Half the elephants in one of Africa’s largest national parks - over 4,000 animals - have been killed by poachers in a single year, according to new research. Elephant numbers in Tanzania’s Ruaha National Park have dropped from 8,500 in 2014 to just over 4,200 now.
In the wider area, covering neighbouring game reserves and hunting blocks, the slaughter is even worse. There 8,200 elephants remain, down from over 20,000 a year ago, researchers say.
Their report, seen by ITV News, says there has been an “alarming decrease” with numbers “significantly lower” than shown in the previous survey last year. The proportion of bull elephants older than 40, prized by poachers for their enormous tusks, had reduced by 72%, they say.
Although the researchers found fewer carcasses than expected given such a dramatic fall in numbers they have rejected migration as an explanation and concluded there is “compelling evidence that a major mortality has taken place.”
The Tanzanian government received the report in January this year but has so far failed to publish it, citing the need for “secondary validation.” Conservationists say embarrassment is a more likely reason - wildlife tourism accounts for 16% of Tanzania’s economy yet in some areas poaching is out of control.
The findings are part of the Great Elephant Census, an ambitious two-year project to conduct an aerial survey of elephant numbers and distribution across Africa. Funded by Microsoft founder Paul Allen it is the largest elephant count since the 1970’s.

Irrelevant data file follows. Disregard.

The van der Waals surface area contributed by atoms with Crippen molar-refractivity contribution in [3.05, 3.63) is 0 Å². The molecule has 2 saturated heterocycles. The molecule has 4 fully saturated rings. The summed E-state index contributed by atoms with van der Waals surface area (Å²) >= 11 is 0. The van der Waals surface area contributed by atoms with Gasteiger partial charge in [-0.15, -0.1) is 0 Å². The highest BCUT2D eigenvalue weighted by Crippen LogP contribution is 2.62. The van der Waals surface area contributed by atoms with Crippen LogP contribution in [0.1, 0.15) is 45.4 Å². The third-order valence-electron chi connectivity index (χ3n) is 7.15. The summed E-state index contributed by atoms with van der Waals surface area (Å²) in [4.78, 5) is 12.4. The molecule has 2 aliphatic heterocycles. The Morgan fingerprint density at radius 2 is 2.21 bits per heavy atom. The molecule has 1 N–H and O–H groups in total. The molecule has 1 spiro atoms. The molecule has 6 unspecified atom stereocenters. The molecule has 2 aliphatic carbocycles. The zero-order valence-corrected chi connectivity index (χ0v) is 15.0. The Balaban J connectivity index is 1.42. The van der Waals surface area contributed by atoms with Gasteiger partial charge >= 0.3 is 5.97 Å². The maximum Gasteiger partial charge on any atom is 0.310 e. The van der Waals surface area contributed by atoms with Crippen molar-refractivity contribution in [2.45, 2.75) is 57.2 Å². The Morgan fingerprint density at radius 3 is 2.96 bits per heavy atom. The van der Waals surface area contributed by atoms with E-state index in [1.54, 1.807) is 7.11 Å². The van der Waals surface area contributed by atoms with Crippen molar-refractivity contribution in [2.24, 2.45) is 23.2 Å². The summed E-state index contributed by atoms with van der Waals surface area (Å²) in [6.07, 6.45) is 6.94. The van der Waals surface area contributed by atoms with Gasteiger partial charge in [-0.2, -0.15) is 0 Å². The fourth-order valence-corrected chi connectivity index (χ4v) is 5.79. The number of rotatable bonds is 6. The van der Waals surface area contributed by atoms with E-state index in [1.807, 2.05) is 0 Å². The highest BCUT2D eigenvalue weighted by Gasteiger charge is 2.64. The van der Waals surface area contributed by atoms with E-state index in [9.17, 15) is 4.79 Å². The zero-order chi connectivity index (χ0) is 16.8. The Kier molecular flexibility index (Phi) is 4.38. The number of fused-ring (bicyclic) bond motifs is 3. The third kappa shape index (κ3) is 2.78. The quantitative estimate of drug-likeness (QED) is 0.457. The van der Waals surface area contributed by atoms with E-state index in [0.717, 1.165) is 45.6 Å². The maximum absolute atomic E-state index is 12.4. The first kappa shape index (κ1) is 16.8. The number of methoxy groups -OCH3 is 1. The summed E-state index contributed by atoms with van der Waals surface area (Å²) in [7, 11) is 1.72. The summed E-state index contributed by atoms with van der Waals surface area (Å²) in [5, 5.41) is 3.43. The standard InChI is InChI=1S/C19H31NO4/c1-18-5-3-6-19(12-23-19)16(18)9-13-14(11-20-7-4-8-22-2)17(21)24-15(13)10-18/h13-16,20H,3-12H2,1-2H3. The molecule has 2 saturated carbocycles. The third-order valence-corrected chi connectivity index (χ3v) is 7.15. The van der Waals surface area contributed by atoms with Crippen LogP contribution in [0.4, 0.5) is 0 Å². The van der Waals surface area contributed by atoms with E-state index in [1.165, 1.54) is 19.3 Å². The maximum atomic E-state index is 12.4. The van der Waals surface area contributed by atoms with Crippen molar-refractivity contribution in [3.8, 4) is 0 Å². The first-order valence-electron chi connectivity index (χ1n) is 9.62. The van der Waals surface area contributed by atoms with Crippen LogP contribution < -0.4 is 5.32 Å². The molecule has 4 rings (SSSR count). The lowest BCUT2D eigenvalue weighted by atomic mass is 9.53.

The figures confirm conservationists’ worst fears but they run counter to recent statements from the organisation charged with protecting wildlife in the country’s national parks. In August last year Tanzania National Parks (TANAPA) furiously denied allegations of an increase in poaching in Ruaha claiming wildlife protection there was in “good order.”
In a press release entitled “Allegations on Increase of Poaching in Ruaha National Park” the authority announced court action against a local NGO, claiming their “serious allegations” of an increase in poaching were “threatening the security of our national parks.”
In the press release, still on their website, TANAPA continue: “Available statistics indicates a tremendous 56% decrease of poaching incidences as opposed to the allegations.”
The massacre in Ruaha follows a similar event in the neighbouring Selous Game Reserve , where 67% of the elephant population were killed by poachers in four years. The latest research confirms the decline in elephant numbers there, with an estimated 12,000 now remaining from over 100,000 in the 1970’s.
While there is good news in the census about Tanzania’s other major elephant populations, including the Serengeti where numbers are increasing, it is tempered by the fear that with the Selous and Ruaha all but emptied of elephants the poachers will soon move on.